The QQAAZZ members secured these bank accounts by using both legitimate and fraudulent Polish and Bulgarian identification documents to create and register dozens of shell companies which conducted no legitimate business activity. Using these registration documents, the QQAAZZ members then opened corporate bank accounts in the names of the shell companies at numerous financial institutions around the world, thereby generating hundreds of QQAAZZ-controlled bank accounts available to receive stolen funds from cyber thieves, the US authorities believe.

QQAAZZ advertised its services as a “global, complicit bank drops service” on Russian-speaking online cybercriminal forums where cybercriminals gather to offer or seek specialized skills or services needed to engage in a variety of cybercriminal activities. The criminal gangs behind some of the world’s most harmful malware families (e.g.: Dridex, Trickbot, GozNym, etc.) are among those cybercriminal groups that benefited from the services provided by QQAAZZ.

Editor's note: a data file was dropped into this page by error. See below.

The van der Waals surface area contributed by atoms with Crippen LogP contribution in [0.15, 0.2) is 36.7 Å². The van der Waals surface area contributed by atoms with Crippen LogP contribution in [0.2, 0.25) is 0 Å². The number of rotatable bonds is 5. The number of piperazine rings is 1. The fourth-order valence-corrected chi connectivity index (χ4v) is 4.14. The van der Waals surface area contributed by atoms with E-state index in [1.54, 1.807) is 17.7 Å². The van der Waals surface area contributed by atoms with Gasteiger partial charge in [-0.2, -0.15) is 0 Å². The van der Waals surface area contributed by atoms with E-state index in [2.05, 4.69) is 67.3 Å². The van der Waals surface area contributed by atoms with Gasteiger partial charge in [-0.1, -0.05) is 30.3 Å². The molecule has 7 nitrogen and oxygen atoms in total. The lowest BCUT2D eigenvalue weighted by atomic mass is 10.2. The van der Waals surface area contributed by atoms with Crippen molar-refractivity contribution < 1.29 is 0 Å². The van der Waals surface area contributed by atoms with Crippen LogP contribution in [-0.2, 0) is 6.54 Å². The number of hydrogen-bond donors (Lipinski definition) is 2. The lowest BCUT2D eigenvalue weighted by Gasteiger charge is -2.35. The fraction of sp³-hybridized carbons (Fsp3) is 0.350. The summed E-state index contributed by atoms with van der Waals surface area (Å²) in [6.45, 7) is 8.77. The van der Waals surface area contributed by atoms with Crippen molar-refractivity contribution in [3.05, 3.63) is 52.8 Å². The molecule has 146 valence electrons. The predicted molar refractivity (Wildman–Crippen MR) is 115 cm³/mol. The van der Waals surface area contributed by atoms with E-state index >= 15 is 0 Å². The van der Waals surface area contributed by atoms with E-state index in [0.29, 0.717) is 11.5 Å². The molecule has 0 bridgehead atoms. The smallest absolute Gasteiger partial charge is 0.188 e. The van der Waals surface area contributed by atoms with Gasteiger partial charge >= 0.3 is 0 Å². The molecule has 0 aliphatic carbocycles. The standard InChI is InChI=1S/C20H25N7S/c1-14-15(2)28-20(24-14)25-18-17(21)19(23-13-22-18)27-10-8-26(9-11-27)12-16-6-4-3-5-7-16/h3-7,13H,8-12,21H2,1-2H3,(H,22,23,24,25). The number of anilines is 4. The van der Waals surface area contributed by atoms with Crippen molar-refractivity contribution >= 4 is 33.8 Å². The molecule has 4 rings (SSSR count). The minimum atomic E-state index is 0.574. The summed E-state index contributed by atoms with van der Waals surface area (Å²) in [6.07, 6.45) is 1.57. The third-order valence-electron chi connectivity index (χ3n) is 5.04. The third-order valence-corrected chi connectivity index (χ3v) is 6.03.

Of the 14 defendants named in the indictment unsealed October 15, half are Latvian residents:

  1. Nika Nazarovi, aka “Nika Utiashvili,” aka “Mihail Atansov,” aka “Stefan Trifonov Zhelyazkov,” 32, of Georgia;
  2. Martins Ignatjevs, aka “Yordan Angelov Stoyanov,” aka “Aleksander Tihomirov,” aka “Svetlin Iliyanov Asenov,” 33, of Latvia;
  3. Aleksandre Kobiashvili, aka “Antonios Nastas,” aka “Ognyan Krasimirov Trifonov,” 32, of Georgia;
  4. Dmitrijs Kuzminovs, aka “Parush Gospodinov Genchev,” 35, of Latvia;
  5. Valentins Sevecs, aka “Marek Jaswilko,” aka “Rafal Szczytko,” 32, of Latvia;
  6. Dmitrijs Slapins, 35, of Latvia;
  7. Armens Vecels, 24, of Latvia;